The Pros and Cons of the Ketogenic Diet

If you are thinking about trying a ketogenic diet for weight loss or health, it is worth considering the pros and cons.

Ketosis is a natural body process that converts stored fats into energy. A ketogenic diet helps your natural fat burning function work its magic longer than normal. In this way, it is a very natural form of dieting.

What are the cons or disadvantages of the keto diet plan?

  • You will need to go through an adaptation period of around 1 to 2 weeks. For some people, this phase can be uncomfortable as the body becomes fat adapted.
  • Many people take great pleasure in eating carbs, and feel like they lose the fun aspect of eating.
  • It takes more time to consider your meal choices. This can be especially true when dining at restaurants, where a lot of meals are carb-heavy.
  • For those who exercise a lot, there can be a drop in performance ability and stamina in the early stages. This can be unmotivating if you are a person who does a lot of physical activity.
  • Sometimes your friends may criticize you, or say you are crazy for eating more fat. This is common on the keto diet, as for almost 50 years it has been believed that eating fat is bad for your health.

What are the pros or advantages of the keto diet?

  • Reduce insulin levels meaning you have fewer crashes (sometimes known as a carb crash) during the day. This leads to more consistent sustained energy.
  • A lot of people feel like they have reduced appetite, and will need fewer snacks. This is because the body is used to burning fat for fuel and isnt seeking quick burn carbs and glucose.
  • Studies have shown and Increase in thermogenesis (meaning the production of body heat) which increases the number of calories you burn on a daily basis.
  • Reduced risk of degenerative diseases, such as Alzheimer’s, cancer, diabetes. The current research is showing how much our carb and heavy sugar diets are causing issues with our health. Ketogenic diets can potentially reduce this risk dramatically.
  • When youre in ketosis your brain switches to ketones as a fuel source. Because it has a consistent fuel source, this means that you can focus for longer periods of time.
  • Recent medical studies have shown that the Keto diet can be a great way to help to lower blood pressure.

When weighing up the pros and cons of keto, you must decide what is more important: short or long-term results. Most of the cons of keto diets are short-term, whereas the pros of the ketogenic diet are long term.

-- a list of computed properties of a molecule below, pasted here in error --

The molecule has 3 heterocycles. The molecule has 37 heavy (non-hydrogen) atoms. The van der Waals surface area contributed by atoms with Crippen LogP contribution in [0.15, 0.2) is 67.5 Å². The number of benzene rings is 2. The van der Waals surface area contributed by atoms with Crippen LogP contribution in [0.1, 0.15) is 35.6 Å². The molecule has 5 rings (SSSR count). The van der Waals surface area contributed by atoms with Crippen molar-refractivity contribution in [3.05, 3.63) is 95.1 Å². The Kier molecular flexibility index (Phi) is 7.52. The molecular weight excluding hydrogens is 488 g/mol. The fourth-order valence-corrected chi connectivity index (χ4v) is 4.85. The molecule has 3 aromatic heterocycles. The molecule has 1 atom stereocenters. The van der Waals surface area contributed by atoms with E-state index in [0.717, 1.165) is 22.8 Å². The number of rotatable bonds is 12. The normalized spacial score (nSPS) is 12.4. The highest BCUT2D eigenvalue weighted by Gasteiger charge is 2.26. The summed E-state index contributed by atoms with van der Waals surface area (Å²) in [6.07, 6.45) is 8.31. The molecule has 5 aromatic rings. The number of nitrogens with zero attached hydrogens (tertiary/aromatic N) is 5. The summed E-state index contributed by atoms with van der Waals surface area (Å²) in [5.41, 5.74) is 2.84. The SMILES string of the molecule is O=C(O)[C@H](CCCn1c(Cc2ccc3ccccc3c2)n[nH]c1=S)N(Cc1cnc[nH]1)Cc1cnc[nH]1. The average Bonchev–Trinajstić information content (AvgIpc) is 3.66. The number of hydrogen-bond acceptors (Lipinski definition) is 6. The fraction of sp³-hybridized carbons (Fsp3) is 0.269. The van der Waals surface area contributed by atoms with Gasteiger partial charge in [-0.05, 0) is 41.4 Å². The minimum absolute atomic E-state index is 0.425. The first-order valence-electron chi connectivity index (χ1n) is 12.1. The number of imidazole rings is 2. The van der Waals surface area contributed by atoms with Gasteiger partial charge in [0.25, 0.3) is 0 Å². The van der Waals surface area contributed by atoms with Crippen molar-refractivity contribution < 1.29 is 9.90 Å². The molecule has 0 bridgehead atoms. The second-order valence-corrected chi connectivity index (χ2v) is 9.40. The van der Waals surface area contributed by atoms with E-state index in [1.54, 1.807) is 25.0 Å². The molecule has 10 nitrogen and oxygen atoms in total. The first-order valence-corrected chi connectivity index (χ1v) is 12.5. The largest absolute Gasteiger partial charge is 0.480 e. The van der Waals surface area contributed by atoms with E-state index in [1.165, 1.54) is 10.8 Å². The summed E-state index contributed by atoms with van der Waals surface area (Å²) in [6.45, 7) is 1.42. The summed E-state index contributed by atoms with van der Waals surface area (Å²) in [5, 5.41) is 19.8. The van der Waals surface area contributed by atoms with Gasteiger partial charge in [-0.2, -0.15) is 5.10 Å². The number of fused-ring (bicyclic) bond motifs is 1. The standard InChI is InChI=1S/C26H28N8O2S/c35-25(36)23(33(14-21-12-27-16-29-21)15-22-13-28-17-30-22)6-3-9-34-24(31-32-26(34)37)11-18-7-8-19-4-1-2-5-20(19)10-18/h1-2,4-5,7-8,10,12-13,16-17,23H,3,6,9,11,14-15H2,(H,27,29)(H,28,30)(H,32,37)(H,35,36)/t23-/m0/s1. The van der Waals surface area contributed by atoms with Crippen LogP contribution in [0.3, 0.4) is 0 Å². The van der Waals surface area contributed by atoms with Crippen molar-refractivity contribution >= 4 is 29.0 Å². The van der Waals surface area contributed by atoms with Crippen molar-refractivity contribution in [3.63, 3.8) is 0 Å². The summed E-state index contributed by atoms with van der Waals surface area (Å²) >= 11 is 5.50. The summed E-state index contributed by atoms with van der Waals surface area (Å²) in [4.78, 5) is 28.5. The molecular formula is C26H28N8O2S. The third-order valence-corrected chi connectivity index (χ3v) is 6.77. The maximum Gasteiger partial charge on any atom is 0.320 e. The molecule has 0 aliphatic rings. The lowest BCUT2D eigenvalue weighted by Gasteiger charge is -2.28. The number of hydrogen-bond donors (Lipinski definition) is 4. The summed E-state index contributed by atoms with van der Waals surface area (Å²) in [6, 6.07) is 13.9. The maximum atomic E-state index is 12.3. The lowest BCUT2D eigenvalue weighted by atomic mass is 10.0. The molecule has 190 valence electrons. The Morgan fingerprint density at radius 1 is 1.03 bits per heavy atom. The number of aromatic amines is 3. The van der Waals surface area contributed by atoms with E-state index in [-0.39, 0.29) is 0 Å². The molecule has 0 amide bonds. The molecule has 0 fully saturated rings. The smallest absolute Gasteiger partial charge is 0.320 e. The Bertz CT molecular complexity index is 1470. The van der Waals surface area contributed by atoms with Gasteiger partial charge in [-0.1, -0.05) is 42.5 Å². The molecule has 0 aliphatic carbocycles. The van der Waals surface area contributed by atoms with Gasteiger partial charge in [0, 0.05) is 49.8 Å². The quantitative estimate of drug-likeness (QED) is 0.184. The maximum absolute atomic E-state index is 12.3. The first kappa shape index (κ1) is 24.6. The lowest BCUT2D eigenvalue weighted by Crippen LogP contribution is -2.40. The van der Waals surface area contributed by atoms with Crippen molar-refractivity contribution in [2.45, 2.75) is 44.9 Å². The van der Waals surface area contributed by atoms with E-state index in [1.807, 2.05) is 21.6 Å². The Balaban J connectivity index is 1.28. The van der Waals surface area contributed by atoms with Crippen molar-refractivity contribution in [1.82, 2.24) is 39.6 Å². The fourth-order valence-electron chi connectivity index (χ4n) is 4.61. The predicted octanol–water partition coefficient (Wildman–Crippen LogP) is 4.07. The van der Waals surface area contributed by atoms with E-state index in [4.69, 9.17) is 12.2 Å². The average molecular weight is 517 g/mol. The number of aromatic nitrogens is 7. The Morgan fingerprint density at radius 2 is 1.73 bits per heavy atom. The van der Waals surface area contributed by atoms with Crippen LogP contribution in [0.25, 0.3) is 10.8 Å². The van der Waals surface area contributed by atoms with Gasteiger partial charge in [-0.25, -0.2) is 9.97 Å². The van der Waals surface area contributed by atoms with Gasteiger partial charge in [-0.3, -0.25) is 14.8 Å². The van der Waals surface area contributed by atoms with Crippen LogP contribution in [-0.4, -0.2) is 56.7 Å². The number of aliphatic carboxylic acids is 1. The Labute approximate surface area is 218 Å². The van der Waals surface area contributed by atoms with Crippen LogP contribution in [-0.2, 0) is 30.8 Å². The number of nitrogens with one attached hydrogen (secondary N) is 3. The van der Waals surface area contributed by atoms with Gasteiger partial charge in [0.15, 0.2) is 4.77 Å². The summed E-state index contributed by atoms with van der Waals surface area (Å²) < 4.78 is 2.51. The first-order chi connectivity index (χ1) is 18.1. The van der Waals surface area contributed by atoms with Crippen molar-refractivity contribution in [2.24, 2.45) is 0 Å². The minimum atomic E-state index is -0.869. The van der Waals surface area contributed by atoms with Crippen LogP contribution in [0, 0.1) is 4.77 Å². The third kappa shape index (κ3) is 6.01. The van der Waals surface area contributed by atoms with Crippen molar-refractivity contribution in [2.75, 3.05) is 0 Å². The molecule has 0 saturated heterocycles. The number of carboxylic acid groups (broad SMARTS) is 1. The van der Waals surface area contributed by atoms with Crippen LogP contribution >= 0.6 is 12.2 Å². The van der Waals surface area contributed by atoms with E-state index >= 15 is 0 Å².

Jerry Hizon, MD is a keto doctor working from Murrieta and Temecula, California. He assists people with weight loss and lifestyle changes to improve their health. If you are interested in getting started with a keto diet, we can help you stay on track, with our Nudge Coaching program, and guidance from Dr. Jerry Hizon. Reach out to us today to see how much better you can feel!

Cardio exercise and the keto diet

Most people begin a ketogenic diet for weight loss and to improve their health. Along with changing the diet habits, another important step can be to add some cardio to your keto diet plan. But how valuable is cardio to weight loss? Does it have as much effect when combined with a ketogenic diet?

What is the true value of cardiovascular exercise?

Adults as rule are much more sedentary today than we used to be 100 years ago. Many of us work with computers or in offices that dont require a lot of physical output.

If you have a sedentary job, you might notice that you body feels very low energy at the end of the day. You can even experience have tight muscles, an aching back, or feel exhausted even though you haven’t done anything physical.

In contrast, think about how you felt last time you had a good workout: your muscles are alive, you body is more flexible, the blood is pumping and providing oxygen and energy. Its likely you feel energized, confident and even proud of yourself for taking the time to exercise.

This is why cardio exercise can be a great solution.

According to Very Well Fit, here are some of the key benefits of a cardio program:

  • Weight loss
  • Stronger heart and lungs
  • Increased bone density especially in older age
  • Reduced stress
  • Reduced risk of heart disease and some types of cancer
  • Temporary relief from depression and anxiety
  • More confidence about how you feel and how you look
  • Better sleep